The Link Between Alzheimer’s Disease and Glaucoma

Glaucoma and Alzheimer’s Disease are two of the most severe age-related conditions affecting millions worldwide.

In recent years, medical researchers have uncovered intriguing connections between them, pointing toward potential common mechanisms of pathogenesis.

A 2020 study published by the National Institutes of Health found that AD and glaucoma share multiple common biochemical and pathological changes. However, while specific overlapping epidemiological and pathological changes link the two diseases, missing links remain and must be studied to further explore the relationship between the two.

Understanding Alzheimer’s Disease and Glaucoma

Before delving into their interconnection, it’s essential to understand what these diseases represent individually.

AD is a progressive neurological disorder primarily affecting older people, leading to gradual loss of memory, cognition, and behavioral changes. According to the Alzheimer’s Association, AD is the most common cause of dementia, representing 60% to 80% of cases.

Glaucoma is an ocular condition characterized by damage to the optic nerve, leading to progressive vision loss. The World Health Organization recognizes glaucoma as one of the leading causes of irreversible blindness globally.

Common Pathological Features

While AD and glaucoma are two seemingly unrelated conditions affecting the brain and eyes, they share some interesting pathological features and mechanisms.

AD and glaucoma exhibit similar degenerative characteristics, specifically in terms of nerve cell damage and death. AD primarily affects neurons in the cortex, while glaucoma targets the optic nerves.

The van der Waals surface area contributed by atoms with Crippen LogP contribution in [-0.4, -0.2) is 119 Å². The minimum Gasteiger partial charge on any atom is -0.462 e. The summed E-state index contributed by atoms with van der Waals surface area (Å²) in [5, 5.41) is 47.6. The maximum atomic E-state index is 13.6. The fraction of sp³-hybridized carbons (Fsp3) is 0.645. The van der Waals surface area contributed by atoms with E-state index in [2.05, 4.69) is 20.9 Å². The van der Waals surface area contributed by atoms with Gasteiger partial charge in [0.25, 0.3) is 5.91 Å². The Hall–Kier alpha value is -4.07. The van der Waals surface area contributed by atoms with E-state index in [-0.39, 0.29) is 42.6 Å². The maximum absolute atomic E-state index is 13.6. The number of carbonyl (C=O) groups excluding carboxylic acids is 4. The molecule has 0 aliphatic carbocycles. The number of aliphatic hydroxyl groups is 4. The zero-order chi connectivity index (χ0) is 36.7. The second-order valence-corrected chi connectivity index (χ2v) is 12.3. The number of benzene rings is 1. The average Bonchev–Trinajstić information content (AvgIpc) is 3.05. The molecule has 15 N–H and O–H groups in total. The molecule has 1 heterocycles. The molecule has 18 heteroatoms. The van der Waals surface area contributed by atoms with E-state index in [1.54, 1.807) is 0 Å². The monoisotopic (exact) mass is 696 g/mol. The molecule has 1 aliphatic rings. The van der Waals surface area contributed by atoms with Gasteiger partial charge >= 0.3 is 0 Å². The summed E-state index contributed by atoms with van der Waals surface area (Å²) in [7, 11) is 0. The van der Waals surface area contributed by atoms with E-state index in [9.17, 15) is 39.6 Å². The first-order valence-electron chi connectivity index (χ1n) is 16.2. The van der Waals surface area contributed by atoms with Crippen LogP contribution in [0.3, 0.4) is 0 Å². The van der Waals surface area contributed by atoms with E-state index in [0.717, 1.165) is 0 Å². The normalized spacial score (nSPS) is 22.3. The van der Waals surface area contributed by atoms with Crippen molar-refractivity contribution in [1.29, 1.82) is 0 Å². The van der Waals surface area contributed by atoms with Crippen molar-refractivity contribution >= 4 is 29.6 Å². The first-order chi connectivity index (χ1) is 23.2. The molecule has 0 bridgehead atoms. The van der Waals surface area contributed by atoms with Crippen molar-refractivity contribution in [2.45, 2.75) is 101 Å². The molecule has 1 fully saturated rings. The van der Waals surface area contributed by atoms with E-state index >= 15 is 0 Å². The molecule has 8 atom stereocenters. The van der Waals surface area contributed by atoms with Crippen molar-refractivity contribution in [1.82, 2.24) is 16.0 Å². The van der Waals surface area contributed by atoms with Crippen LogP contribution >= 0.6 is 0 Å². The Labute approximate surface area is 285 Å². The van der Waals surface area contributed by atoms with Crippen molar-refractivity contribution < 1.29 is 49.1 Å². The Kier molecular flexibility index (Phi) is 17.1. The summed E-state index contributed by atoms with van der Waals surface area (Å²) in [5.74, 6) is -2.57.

In AD, there is an accumulation of beta-amyloid plaques in the brain. In contrast, glaucoma is caused by the deformation of the optic nerve head, leading to retinal ganglion cell axon injury due to unknown mechanisms.

Potential Shared Risk Factors

The commonalities extend to risk factors as well. Aging is a well-established risk factor for both conditions. Genetic predispositions, like the presence of the APOE4 gene, have also been associated with an increased risk for both diseases.

Implications and Future Directions

The potential link between Alzheimer’s disease and glaucoma has significant implications for both conditions’ diagnosis, treatment, and management. Early detection and intervention are crucial in both diseases and understanding the relationship may lead to improved strategies for prevention and treatment.

For example, since the retina is in many ways a window to the brain, by discovering that glaucoma and Alzheimer’s share common mechanisms, an ophthalmologic examination could potentially provide an early detection method for Alzheimer’s.

Additionally, unraveling common pathological pathways could lead to developing treatments targeting both conditions.

Understanding the complex relationship between Alzheimer’s disease and glaucoma is a vast and emerging field. While there are intriguing parallels and potential overlaps between the two conditions, they are distinct diseases with different primary causes and clinical manifestations.

Researchers continue studying possible connections to understand these disorders’ pathophysiology better and identify novel therapeutic targets.

Help Us Find a Cure

There is currently no cure for glaucoma. However, regular examinations performed by an eye doctor are critical because the earlier glaucoma is detected, the more effectively it can be treated. In most cases, glaucoma treatments can minimize or prevent vision loss and blindness.

The diligent work of researchers continues to lead to a better understanding of glaucoma every day. As a result, there’s great hope for new and improved treatments, including superior drug delivery methods, laser treatments, and less invasive surgical techniques. You can help make that happen!

Every contribution helps bring us closer to finding a cure for glaucoma. Whether you donate cash or stock, create a fundraising event, or even donate a vehicle or boat, your donation will give hope to those living with glaucoma and accelerate our research.


This article was reviewed for medical accuracy by Derek Welsbie, MD, PhD. Posted on August 11, 2023.

Derek Welsbie, MD, PhD

Derek Welsbie, MD, PhD

Derek Welsbie, MD, PhD is an Associate Professor of Ophthalmology at the Shiley Eye Institute, University of California, San Diego and a principal investigator in the Catalyst for a Cure Vision Restoration Initiative.